Art Industry News: David Zwirner Changes Tack on Plans for $50 Million Chelsea Gallery + Other Stories


Art Industry News is a daily digest of the most consequential developments coming out of the art world and art market. Here’s what you need to know on this Thursday, July 27.


Last Living Monuments Man Dies at 98 – Richard M. Barancik was the last living member of Monuments Men and Women of the Second World War, a group of some 350 people who worked on safeguarding and recovering Nazi looted art and works in danger during and after the war. He died in a hospital in Chicago on July 14. (The Art Newspaper)

Sales Down at Korean Auctions – The much hyped-up South Korean art market is not exempt from the global market correction as sales recorded at local South Korean auction houses Seoul Auction, K-auction, and Myart Auction have gone down by 47 percent in the first half of 2023, compared to the same period last year, according to a report by the Korea Art Authentication and Appraisal Research Center. The percentage of successful bids has also fallen to 70 percent compared to 80 percent during the same period last year. (Korea Herald)

David Zwirner Pivots on Chelsea Gallery – The mega art dealer decided not to proceed with his $50 million gallery building project, citing a developer’s “financial headwinds during Covid.” The original plan, announced in 2018, was to build a five-story tall building with 50,000-square-feet of space designed by Renzo Piano at 540 West 21st Street. Zwirner has now revived his ambitions in Chelsea and is using that same money on two separate projects: a three-floor, 36,000-square-foot office on 520 West 20th Street, which the gallery moved into in June; and a two-story, 18,000-square-foot gallery at 533 West 19th Street designed by Annabelle Selldorf. (New York Times)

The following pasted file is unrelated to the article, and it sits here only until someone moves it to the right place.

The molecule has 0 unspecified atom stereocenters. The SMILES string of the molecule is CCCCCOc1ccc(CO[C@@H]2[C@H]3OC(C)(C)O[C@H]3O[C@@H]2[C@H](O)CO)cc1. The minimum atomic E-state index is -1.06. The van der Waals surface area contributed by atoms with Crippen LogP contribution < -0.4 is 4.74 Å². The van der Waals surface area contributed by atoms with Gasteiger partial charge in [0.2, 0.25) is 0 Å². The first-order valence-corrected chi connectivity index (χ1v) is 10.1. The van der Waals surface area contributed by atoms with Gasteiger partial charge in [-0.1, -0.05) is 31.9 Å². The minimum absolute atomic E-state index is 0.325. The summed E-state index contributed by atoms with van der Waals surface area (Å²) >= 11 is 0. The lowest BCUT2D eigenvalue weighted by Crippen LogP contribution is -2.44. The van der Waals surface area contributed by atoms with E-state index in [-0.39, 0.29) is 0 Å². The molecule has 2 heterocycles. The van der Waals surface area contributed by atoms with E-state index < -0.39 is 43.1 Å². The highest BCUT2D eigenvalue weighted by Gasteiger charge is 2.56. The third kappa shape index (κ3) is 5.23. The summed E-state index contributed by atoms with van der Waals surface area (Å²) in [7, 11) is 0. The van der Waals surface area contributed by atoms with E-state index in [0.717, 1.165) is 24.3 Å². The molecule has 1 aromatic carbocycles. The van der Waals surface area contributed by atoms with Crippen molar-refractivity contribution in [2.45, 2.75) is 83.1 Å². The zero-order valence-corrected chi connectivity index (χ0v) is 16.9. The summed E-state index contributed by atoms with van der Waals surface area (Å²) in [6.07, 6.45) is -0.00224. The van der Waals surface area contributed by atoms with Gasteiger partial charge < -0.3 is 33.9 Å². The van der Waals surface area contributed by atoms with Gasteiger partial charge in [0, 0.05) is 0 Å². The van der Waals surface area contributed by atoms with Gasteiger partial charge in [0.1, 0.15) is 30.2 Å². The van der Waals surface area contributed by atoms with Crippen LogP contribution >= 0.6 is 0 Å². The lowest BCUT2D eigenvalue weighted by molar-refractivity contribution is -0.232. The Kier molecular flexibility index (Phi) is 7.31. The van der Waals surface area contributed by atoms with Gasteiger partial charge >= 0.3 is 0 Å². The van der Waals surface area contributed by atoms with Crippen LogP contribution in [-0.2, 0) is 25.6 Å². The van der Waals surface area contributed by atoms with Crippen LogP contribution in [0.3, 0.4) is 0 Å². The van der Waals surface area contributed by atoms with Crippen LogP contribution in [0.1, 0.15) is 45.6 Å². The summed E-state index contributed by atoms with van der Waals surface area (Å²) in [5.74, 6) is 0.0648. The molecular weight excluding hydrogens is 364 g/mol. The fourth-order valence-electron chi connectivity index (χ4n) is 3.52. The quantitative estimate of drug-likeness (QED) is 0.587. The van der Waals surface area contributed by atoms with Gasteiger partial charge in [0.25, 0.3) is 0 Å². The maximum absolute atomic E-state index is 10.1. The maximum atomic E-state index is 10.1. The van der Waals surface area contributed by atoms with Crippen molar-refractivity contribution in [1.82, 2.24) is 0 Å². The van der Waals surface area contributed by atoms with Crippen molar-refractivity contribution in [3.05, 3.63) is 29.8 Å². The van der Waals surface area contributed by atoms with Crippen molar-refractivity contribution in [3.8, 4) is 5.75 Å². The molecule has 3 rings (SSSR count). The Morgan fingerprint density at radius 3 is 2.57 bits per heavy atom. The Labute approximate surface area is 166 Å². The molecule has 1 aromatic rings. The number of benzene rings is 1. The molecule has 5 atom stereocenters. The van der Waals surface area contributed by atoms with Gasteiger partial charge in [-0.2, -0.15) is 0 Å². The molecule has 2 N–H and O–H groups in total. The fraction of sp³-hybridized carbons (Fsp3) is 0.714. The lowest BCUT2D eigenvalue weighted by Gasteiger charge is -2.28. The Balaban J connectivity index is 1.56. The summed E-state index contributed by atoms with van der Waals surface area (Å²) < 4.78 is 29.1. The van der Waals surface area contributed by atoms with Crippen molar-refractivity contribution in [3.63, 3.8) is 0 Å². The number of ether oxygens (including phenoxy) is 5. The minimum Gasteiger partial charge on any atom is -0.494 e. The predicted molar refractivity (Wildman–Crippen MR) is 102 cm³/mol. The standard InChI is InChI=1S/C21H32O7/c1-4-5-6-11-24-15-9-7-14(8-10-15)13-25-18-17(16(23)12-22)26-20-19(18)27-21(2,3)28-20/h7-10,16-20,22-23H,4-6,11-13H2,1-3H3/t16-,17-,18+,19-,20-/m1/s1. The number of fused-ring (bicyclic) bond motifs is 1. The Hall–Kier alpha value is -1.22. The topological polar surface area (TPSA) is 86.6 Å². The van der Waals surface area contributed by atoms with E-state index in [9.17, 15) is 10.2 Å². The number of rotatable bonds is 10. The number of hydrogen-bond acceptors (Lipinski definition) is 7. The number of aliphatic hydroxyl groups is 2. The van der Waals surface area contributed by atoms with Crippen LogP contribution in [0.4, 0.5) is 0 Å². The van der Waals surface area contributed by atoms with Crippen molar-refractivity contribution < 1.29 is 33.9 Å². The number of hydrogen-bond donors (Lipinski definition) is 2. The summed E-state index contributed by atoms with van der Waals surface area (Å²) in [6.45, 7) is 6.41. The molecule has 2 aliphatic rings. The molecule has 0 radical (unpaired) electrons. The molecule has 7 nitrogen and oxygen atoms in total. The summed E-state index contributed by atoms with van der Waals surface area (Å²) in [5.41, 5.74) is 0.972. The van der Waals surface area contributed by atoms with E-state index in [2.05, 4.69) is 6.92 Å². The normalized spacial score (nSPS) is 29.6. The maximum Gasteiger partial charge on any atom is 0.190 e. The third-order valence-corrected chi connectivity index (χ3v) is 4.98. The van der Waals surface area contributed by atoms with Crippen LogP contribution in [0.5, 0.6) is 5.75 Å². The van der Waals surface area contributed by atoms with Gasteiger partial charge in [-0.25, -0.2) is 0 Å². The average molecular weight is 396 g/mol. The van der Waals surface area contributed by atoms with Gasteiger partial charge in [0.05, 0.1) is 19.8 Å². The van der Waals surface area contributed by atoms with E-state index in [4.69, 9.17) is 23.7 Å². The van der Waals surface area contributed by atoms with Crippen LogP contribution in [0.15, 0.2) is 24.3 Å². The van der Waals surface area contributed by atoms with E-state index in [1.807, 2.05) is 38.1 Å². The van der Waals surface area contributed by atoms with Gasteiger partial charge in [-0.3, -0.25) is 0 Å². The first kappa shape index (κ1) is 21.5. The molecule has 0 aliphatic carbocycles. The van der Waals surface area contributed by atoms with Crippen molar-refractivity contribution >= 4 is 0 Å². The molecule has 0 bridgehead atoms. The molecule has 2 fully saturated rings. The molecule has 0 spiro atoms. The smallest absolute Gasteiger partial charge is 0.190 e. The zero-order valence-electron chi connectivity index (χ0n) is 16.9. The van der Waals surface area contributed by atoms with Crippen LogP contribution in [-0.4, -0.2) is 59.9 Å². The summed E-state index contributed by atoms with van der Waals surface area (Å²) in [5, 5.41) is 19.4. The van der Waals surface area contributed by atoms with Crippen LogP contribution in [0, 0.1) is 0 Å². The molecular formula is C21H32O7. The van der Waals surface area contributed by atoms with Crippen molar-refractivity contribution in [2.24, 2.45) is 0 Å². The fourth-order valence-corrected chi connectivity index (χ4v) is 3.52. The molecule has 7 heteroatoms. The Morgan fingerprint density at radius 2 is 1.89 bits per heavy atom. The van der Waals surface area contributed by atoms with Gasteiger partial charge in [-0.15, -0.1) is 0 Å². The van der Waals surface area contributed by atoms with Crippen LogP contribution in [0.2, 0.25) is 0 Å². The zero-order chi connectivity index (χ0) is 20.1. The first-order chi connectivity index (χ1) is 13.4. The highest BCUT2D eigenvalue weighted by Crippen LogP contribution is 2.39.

Art Dealers Lobby E.U. to Reduce VAT on Art – Dealers across the European Union are seizing the opportunity to lobby their respective governments to reduce value-added tax rates for art following last year’s passing of a new E.U. directive that aims to establish a single E.U.-wide VAT system while also allowing member states to set their own rates on certain goods. Under this new directive, “supply of works of art, collectors’ items and antiques” are included among the items eligible for reduced VAT rates, and governments will have until the end of 2024 to align their laws with the new rules. (TAN)


New Director for RISD – Tsugumi Maki will lead the Rhode Island School of Design Museum, beginning her new role on October 10. Maki was most recently the chief collections and exhibitions officer at San Francisco Museum of Modern Art, prior to which she was the chief operating officer at the Institute of Contemporary Art/Boston. (Press release)

Seattle Art Museum Director Pivots to Cali – Amada Cruz is leaving her post as the director and CEO of the institution in October to take on a new position as director of the Santa Barbara Museum of Art. (Seattle Times)

Expo Chicago Names Curators for 2024 Fair – The next edition of the Chicago-based international art fair announced Amara Antilla and Rosario Güiraldes as curators for the special programs. Antilla will oversee “IN/SITU,” which features installations throughout the event and Güiraldes will helm “Exposure,” which highlights emerging artists. (Artforum)


TOILETPAPER’s Immersive Show Opens in India – Maurizio Cattelan and Pierpaolo Ferrari’s creative studio and image-based magazine is staging its biggest show in India at Mumbai’s Nita Mukesh Ambani Cultural Center. Titled “Run As Slow As You Can,” the show curated by Mafalda Millies and Roya Sachs immerses visitors in a vibrant setting where they are challenged by surrealist images. The exhibition runs through October 22. (Designboom)

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